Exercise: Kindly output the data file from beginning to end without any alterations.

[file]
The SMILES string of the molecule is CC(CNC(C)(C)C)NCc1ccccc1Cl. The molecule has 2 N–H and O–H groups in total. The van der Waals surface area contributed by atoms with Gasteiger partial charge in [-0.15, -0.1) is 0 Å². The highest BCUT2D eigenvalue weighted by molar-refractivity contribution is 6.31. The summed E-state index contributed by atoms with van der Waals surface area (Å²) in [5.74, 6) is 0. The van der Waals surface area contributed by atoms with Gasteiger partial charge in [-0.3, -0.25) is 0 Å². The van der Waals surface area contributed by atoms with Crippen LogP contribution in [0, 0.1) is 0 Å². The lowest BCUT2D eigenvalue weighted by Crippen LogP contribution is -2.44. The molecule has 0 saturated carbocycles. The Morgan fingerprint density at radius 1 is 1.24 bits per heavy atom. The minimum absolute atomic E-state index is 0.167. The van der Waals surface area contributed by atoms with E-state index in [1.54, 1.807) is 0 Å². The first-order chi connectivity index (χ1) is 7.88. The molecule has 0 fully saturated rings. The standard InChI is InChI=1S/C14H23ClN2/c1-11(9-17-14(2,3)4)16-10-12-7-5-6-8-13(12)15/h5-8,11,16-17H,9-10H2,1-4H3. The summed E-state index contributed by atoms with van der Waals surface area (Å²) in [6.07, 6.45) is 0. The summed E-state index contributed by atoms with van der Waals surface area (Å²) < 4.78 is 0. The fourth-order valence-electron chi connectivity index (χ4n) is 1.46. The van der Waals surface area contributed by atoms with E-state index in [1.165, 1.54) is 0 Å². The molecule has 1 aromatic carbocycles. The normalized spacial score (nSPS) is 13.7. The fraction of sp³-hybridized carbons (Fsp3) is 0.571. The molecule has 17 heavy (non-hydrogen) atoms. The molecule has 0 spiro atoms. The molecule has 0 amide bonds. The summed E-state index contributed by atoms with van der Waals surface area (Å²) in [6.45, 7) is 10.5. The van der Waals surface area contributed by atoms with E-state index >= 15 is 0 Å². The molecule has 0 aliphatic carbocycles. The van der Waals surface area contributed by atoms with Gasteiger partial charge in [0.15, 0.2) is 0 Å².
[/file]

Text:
The SMILES string of the molecule is CC(CNC(C)(C)C)NCc1ccccc1Cl. The molecule has 2 N–H and O–H groups in total. The van der Waals surface area contributed by atoms with Gasteiger partial charge in [-0.15, -0.1) is 0 Å². The highest BCUT2D eigenvalue weighted by molar-refractivity contribution is 6.31. The summed E-state index contributed by atoms with van der Waals surface area (Å²) in [5.74, 6) is 0. The van der Waals surface area contributed by atoms with Gasteiger partial charge in [-0.3, -0.25) is 0 Å². The van der Waals surface area contributed by atoms with Crippen LogP contribution in [0, 0.1) is 0 Å². The lowest BCUT2D eigenvalue weighted by Crippen LogP contribution is -2.44. The molecule has 0 saturated carbocycles. The Morgan fingerprint density at radius 1 is 1.24 bits per heavy atom. The minimum absolute atomic E-state index is 0.167. The van der Waals surface area contributed by atoms with E-state index in [1.54, 1.807) is 0 Å². The first-order chi connectivity index (χ1) is 7.88. The molecule has 0 fully saturated rings. The standard InChI is InChI=1S/C14H23ClN2/c1-11(9-17-14(2,3)4)16-10-12-7-5-6-8-13(12)15/h5-8,11,16-17H,9-10H2,1-4H3. The summed E-state index contributed by atoms with van der Waals surface area (Å²) in [6.07, 6.45) is 0. The summed E-state index contributed by atoms with van der Waals surface area (Å²) < 4.78 is 0. The fourth-order valence-electron chi connectivity index (χ4n) is 1.46. The van der Waals surface area contributed by atoms with E-state index in [1.165, 1.54) is 0 Å². The molecule has 1 aromatic carbocycles. The normalized spacial score (nSPS) is 13.7. The fraction of sp³-hybridized carbons (Fsp3) is 0.571. The molecule has 17 heavy (non-hydrogen) atoms. The molecule has 0 spiro atoms. The molecule has 0 amide bonds. The summed E-state index contributed by atoms with van der Waals surface area (Å²) in [6.45, 7) is 10.5. The van der Waals surface area contributed by atoms with E-state index >= 15 is 0 Å². The molecule has 0 aliphatic carbocycles. The van der Waals surface area contributed by atoms with Gasteiger partial charge in [0.15, 0.2) is 0 Å².